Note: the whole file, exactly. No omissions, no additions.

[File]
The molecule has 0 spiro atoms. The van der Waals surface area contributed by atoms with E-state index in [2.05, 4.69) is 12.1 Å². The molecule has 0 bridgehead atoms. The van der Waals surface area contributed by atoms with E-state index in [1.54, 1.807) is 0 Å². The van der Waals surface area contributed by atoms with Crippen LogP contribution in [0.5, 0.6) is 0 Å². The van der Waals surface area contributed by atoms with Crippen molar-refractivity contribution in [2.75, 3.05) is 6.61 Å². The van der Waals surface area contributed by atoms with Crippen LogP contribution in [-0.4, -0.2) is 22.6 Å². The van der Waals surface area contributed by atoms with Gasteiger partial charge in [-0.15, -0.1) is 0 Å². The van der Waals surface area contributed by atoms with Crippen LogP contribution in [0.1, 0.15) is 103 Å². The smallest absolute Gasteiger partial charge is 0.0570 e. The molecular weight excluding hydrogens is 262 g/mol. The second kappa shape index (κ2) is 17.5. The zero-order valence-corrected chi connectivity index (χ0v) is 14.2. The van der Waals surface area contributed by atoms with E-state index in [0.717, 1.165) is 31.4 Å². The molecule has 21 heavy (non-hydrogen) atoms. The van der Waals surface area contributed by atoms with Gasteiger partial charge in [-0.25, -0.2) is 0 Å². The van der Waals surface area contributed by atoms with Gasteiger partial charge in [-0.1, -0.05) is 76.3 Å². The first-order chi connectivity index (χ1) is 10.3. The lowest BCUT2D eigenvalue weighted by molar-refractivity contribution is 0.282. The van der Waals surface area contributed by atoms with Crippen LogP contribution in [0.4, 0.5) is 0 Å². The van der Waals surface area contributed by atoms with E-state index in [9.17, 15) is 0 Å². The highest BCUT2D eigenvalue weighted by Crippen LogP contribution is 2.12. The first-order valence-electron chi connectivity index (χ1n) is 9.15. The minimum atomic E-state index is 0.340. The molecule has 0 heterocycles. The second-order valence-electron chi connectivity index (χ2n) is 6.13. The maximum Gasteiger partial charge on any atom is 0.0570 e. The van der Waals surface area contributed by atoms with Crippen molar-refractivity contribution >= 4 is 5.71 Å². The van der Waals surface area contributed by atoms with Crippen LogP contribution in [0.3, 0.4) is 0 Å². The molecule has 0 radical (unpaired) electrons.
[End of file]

The molecule has 0 spiro atoms. The van der Waals surface area contributed by atoms with E-state index in [2.05, 4.69) is 12.1 Å². The molecule has 0 bridgehead atoms. The van der Waals surface area contributed by atoms with E-state index in [1.54, 1.807) is 0 Å². The van der Waals surface area contributed by atoms with Crippen LogP contribution in [0.5, 0.6) is 0 Å². The van der Waals surface area contributed by atoms with Crippen molar-refractivity contribution in [2.75, 3.05) is 6.61 Å². The van der Waals surface area contributed by atoms with Crippen LogP contribution in [-0.4, -0.2) is 22.6 Å². The van der Waals surface area contributed by atoms with Gasteiger partial charge in [-0.15, -0.1) is 0 Å². The van der Waals surface area contributed by atoms with Crippen LogP contribution in [0.1, 0.15) is 103 Å². The smallest absolute Gasteiger partial charge is 0.0570 e. The molecular weight excluding hydrogens is 262 g/mol. The second kappa shape index (κ2) is 17.5. The zero-order valence-corrected chi connectivity index (χ0v) is 14.2. The van der Waals surface area contributed by atoms with E-state index in [0.717, 1.165) is 31.4 Å². The molecule has 21 heavy (non-hydrogen) atoms. The van der Waals surface area contributed by atoms with Gasteiger partial charge in [-0.25, -0.2) is 0 Å². The van der Waals surface area contributed by atoms with Gasteiger partial charge in [-0.1, -0.05) is 76.3 Å². The first-order chi connectivity index (χ1) is 10.3. The lowest BCUT2D eigenvalue weighted by molar-refractivity contribution is 0.282. The van der Waals surface area contributed by atoms with Crippen LogP contribution in [0.4, 0.5) is 0 Å². The van der Waals surface area contributed by atoms with E-state index in [9.17, 15) is 0 Å². The highest BCUT2D eigenvalue weighted by Crippen LogP contribution is 2.12. The first-order valence-electron chi connectivity index (χ1n) is 9.15. The minimum atomic E-state index is 0.340. The molecule has 0 heterocycles. The second-order valence-electron chi connectivity index (χ2n) is 6.13. The maximum Gasteiger partial charge on any atom is 0.0570 e. The van der Waals surface area contributed by atoms with Crippen molar-refractivity contribution >= 4 is 5.71 Å². The van der Waals surface area contributed by atoms with Crippen LogP contribution in [0.3, 0.4) is 0 Å². The molecule has 0 radical (unpaired) electrons.